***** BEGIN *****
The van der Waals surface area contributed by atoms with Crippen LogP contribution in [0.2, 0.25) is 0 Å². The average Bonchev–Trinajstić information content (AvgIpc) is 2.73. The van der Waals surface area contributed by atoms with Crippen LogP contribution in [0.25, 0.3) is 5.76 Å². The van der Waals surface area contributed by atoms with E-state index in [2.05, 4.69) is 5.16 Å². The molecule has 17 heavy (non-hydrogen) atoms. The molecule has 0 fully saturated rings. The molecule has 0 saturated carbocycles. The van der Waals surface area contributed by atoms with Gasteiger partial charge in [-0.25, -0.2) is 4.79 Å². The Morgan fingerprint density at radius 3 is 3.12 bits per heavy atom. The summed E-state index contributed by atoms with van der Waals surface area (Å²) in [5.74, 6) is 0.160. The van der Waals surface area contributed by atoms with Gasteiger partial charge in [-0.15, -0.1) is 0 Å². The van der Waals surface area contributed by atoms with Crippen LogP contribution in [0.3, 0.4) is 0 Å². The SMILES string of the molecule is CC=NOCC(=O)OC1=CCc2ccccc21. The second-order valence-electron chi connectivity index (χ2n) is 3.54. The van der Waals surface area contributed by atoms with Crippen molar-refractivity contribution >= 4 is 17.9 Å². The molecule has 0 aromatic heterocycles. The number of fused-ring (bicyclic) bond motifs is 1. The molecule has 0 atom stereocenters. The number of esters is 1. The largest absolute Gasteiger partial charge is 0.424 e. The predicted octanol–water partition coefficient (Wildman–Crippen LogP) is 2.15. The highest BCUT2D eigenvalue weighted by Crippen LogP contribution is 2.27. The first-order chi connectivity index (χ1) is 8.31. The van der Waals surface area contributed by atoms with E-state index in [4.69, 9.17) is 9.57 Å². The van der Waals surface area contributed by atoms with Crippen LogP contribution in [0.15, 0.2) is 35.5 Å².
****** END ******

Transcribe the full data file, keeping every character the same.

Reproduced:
The van der Waals surface area contributed by atoms with Crippen LogP contribution in [0.2, 0.25) is 0 Å². The average Bonchev–Trinajstić information content (AvgIpc) is 2.73. The van der Waals surface area contributed by atoms with Crippen LogP contribution in [0.25, 0.3) is 5.76 Å². The van der Waals surface area contributed by atoms with E-state index in [2.05, 4.69) is 5.16 Å². The molecule has 17 heavy (non-hydrogen) atoms. The molecule has 0 fully saturated rings. The molecule has 0 saturated carbocycles. The van der Waals surface area contributed by atoms with Gasteiger partial charge in [-0.25, -0.2) is 4.79 Å². The Morgan fingerprint density at radius 3 is 3.12 bits per heavy atom. The summed E-state index contributed by atoms with van der Waals surface area (Å²) in [5.74, 6) is 0.160. The van der Waals surface area contributed by atoms with Gasteiger partial charge in [-0.15, -0.1) is 0 Å². The van der Waals surface area contributed by atoms with Crippen LogP contribution in [0.3, 0.4) is 0 Å². The SMILES string of the molecule is CC=NOCC(=O)OC1=CCc2ccccc21. The second-order valence-electron chi connectivity index (χ2n) is 3.54. The van der Waals surface area contributed by atoms with Crippen molar-refractivity contribution >= 4 is 17.9 Å². The molecule has 0 aromatic heterocycles. The number of fused-ring (bicyclic) bond motifs is 1. The molecule has 0 atom stereocenters. The number of esters is 1. The largest absolute Gasteiger partial charge is 0.424 e. The predicted octanol–water partition coefficient (Wildman–Crippen LogP) is 2.15. The highest BCUT2D eigenvalue weighted by Crippen LogP contribution is 2.27. The first-order chi connectivity index (χ1) is 8.31. The van der Waals surface area contributed by atoms with E-state index in [4.69, 9.17) is 9.57 Å². The van der Waals surface area contributed by atoms with Crippen LogP contribution in [0.15, 0.2) is 35.5 Å².